Radio Frequency (RF) energy surrounds most of us in the modern world on an almost constant basis. This presents challenges from two perspectives. From a human perspective, few people would say that they have absolutely no concern whatsoever regarding the radio waves that play a role in their lives. From a commercial perspective, the engineers that design RF into myriad equipment and the companies that operate them need them to be efficient and cost effective to build and to use.
Considering first the human impact of so much RF energy surrounding us, few researchers have been bold enough to tell people that their cell phone is hurting them. However, in late 2017, the California Department of Public Health published guidelines for their use. By no means a "smoking gun" it does still give even skeptics reason to give the issue some thought.
From a commercial perspective, it is not unexpected that cost is a major driver. Devices that use RF technology to communicate must do so efficiently while using the least amount of electrical energy possible. If those goals can be achieved while adding an element of safety they achieve the classic "win-win."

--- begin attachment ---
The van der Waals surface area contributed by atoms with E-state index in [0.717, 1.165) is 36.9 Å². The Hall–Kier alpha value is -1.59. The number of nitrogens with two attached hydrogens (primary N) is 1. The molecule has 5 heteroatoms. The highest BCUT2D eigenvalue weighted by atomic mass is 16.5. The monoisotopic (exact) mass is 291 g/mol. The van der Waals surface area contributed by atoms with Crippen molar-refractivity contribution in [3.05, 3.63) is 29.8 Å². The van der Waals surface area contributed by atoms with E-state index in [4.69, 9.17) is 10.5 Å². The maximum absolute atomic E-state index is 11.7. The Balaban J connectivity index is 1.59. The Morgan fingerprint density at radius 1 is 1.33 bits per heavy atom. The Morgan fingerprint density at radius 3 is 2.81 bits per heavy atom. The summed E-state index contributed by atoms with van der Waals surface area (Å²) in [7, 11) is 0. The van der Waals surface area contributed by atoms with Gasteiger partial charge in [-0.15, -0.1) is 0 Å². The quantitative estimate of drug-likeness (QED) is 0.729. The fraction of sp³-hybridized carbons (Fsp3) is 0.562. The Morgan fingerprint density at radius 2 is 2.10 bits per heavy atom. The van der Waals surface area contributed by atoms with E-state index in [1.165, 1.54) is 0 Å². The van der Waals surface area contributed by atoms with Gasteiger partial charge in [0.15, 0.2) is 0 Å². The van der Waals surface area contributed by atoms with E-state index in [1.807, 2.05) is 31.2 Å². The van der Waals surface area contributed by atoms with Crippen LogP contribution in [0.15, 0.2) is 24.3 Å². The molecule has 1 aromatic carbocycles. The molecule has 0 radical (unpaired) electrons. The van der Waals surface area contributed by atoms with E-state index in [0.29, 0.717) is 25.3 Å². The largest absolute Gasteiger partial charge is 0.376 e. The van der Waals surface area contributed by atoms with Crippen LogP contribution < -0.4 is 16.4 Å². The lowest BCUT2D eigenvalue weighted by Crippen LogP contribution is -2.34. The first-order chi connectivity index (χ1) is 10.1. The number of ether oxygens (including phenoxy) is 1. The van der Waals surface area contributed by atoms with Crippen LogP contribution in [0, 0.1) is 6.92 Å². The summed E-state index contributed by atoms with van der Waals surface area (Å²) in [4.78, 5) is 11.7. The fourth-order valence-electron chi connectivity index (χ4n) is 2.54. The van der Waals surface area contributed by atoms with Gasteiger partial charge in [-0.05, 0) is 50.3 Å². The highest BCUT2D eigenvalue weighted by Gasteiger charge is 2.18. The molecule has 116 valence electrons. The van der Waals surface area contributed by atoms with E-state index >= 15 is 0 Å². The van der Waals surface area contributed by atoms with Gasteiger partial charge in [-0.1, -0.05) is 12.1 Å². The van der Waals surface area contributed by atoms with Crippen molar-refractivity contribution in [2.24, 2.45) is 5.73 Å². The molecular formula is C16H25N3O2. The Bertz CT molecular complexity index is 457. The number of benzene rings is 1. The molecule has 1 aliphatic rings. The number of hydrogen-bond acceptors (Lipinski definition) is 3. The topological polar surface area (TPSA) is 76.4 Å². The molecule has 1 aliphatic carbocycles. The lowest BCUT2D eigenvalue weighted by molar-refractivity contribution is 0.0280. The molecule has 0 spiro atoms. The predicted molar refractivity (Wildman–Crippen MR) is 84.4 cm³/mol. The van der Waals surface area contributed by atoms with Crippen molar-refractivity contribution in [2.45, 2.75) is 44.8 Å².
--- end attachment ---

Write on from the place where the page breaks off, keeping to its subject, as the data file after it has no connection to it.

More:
RF Energy Redirection is actually a broadly used term for an approach that has for many years played at least some role in the design of antenna systems ranging from the radio telescope to today's cell phone towers: redirect the radio waves where you want them. New materials are making those systems better and making new applications possible.
A client needed a material to enable an after-market screen protector to redirect RF energy away from smartphone users. It is common to laminate multiple layers of glass and plastic films to ensure that a screen protector is not only protective but also provides other enhancements; for example, privacy. What is uncommon, however, is a material that can interact with the RF energy while not disrupting the projected capacitive (PCAP) touchscreen. To accomplish this, CHASM produced a patterned film using a high sheet resistance carbon nanotube ink applied to polyester. The resulting screen protector redirects up to 95% of RF energy away from the smartphone user.